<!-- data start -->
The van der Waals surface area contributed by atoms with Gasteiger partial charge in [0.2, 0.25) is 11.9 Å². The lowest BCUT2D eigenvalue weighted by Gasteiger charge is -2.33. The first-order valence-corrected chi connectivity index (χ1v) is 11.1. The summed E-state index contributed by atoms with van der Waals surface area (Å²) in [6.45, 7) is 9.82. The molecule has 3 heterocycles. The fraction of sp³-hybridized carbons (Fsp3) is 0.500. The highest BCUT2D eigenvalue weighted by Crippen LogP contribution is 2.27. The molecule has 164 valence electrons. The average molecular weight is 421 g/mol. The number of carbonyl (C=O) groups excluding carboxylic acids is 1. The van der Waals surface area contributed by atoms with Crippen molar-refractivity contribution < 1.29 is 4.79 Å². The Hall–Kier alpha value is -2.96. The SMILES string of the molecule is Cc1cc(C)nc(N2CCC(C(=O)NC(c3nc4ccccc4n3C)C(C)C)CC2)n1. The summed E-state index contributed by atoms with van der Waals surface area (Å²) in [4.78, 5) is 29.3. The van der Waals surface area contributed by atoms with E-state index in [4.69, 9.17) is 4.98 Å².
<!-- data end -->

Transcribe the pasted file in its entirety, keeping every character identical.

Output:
The van der Waals surface area contributed by atoms with Gasteiger partial charge in [0.2, 0.25) is 11.9 Å². The lowest BCUT2D eigenvalue weighted by Gasteiger charge is -2.33. The first-order valence-corrected chi connectivity index (χ1v) is 11.1. The summed E-state index contributed by atoms with van der Waals surface area (Å²) in [6.45, 7) is 9.82. The molecule has 3 heterocycles. The fraction of sp³-hybridized carbons (Fsp3) is 0.500. The highest BCUT2D eigenvalue weighted by Crippen LogP contribution is 2.27. The molecule has 164 valence electrons. The average molecular weight is 421 g/mol. The number of carbonyl (C=O) groups excluding carboxylic acids is 1. The van der Waals surface area contributed by atoms with Crippen molar-refractivity contribution < 1.29 is 4.79 Å². The Hall–Kier alpha value is -2.96. The SMILES string of the molecule is Cc1cc(C)nc(N2CCC(C(=O)NC(c3nc4ccccc4n3C)C(C)C)CC2)n1. The summed E-state index contributed by atoms with van der Waals surface area (Å²) in [4.78, 5) is 29.3. The van der Waals surface area contributed by atoms with E-state index in [4.69, 9.17) is 4.98 Å².